Islamic insurgency movements like Boko Haram are not propelled by religious ideological factors alone. While they have religious underpinnings, leaders are often corrupt and politicize religious movements; and they are generally not equipped to lead an autonomous Islamic society. Bamidele concludes that most analysts emphasize either the religious motivations or the political motivations of Boko Haram, but a holistic understanding requires synthesizing both paradigms.

Our third article, by Solomon Hailu, argues that the concept of the indivisibility of peace has been around a long time. First, indivisibility means that peace and security are linked. A peaceful life (positive peace) cannot exist in the absence of security (negative peace). Further, the indivisibility of peace implies that aggression by one state against another affects the peace of all states. Therefore, national security requires international security.

This concept of indivisibility lies at the founding purpose for the League of Nations, which failed, and United Nations, which corrected some of the impotence of the League. But Hailu argues that the United Nations was designed for the world of the 1930s and the world has changed significantly in 90 years.

After World War II, the ideological competition and rivalry between the superpowers blocked constructive developments of peacekeeping operations during the Cold War. This undermined the principle of collective security, which required a clear community consensus on the nature of aggression and the identification of the aggressor. With each state aligned within a bloc and each bloc with a Security Council veto, the United Nations was seldom able to approve a unified action. Secondly, as the bipolar world crumbled, intrastate conflicts became the major threat to peace. However, the principle of state sovereignty upon which the United Nations was founded literally forbade United Nations intervention.

The quest for collective security has been elusive. The United Nations needs to revise its doctrine of state sovereignty to address the responsibility to protect (R2P) people caught up intrastate conflicts, genocide, humanitarian disasters, and failed states. The UN should establish a framework for  intervention when innocent civilians are purposely targeted by internal armed conflicts.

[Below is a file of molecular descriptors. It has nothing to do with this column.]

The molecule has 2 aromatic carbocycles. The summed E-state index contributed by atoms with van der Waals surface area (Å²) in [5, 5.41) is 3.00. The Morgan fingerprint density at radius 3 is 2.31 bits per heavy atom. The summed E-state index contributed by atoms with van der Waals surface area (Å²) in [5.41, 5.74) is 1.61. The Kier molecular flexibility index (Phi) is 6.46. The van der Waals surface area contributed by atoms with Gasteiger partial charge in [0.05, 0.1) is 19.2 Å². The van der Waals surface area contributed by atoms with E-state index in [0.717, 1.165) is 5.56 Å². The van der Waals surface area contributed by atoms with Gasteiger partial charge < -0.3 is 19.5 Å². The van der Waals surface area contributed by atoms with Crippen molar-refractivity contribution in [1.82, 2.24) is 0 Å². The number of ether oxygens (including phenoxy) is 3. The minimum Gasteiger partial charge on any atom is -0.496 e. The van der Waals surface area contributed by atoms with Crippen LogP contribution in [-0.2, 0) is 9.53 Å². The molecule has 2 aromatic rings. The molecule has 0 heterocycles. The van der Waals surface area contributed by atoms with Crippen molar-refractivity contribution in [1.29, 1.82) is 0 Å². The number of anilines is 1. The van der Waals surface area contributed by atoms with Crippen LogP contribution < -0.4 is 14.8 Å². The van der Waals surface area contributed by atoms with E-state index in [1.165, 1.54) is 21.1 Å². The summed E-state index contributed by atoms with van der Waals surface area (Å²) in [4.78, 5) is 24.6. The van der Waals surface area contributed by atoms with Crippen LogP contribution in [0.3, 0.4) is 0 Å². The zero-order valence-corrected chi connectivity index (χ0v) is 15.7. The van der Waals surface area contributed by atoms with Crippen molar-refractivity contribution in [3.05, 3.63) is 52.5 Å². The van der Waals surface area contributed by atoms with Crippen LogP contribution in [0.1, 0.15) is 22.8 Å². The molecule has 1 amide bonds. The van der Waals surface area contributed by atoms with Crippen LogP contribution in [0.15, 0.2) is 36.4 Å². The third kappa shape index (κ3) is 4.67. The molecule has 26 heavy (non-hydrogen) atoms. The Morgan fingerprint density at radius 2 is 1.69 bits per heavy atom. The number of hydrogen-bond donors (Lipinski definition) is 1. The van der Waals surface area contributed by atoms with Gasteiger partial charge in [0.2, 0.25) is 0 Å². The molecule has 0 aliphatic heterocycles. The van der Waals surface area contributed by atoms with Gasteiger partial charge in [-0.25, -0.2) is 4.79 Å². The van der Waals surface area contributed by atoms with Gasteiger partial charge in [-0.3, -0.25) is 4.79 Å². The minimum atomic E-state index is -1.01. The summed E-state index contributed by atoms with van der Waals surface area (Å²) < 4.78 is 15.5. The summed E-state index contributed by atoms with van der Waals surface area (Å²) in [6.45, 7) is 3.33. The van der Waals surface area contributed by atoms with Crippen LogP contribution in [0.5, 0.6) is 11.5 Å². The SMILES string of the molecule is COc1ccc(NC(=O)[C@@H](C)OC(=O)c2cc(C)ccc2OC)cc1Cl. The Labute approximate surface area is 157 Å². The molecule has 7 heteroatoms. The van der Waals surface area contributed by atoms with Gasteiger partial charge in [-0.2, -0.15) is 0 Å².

Also, with the collapse of the bipolar world and the limitations of the UN, regional powers can assist in peacekeeping actions. Hailu explains that, in Africa, the United Nations is frequently perceived as a disinterested Western organization that does not adequately care about or understand African states. A regional peacekeeping power might be considered more legitimate. Hailu argues that South Africa, having itself made a transition to democracy and best equipped militarily and financially, is in the position to lead regional peacekeeping efforts in Africa. However, South Africa can learn from others, particularly Nigeria, who served as the leader of ECOWAS peacekeeping missions in Liberia and Sierra Leone.

Human social institutions tend to fall into one of three social spheres. In governance and the legal order, power is the primary principle. In the economic sphere production is stimulated by market incentives. And, the cultural sphere reflects the social consciousness which contains knowledge and compassion. Peace requires harmony and functionality in all of these spheres. Political realism and power politics only address the first sphere, and do not provide an adequate framework for peace. Peace journalism, as our first article describes it, can help foster the social consciousness necessary guide social institutions in all three spheres. But the peace journalist, as a peacemaker, needs to be a politically, economically, and ideologically neutral referee, and not an activist who sides with any cause except indivisible peace.  

                Gordon L. Anderson, Editor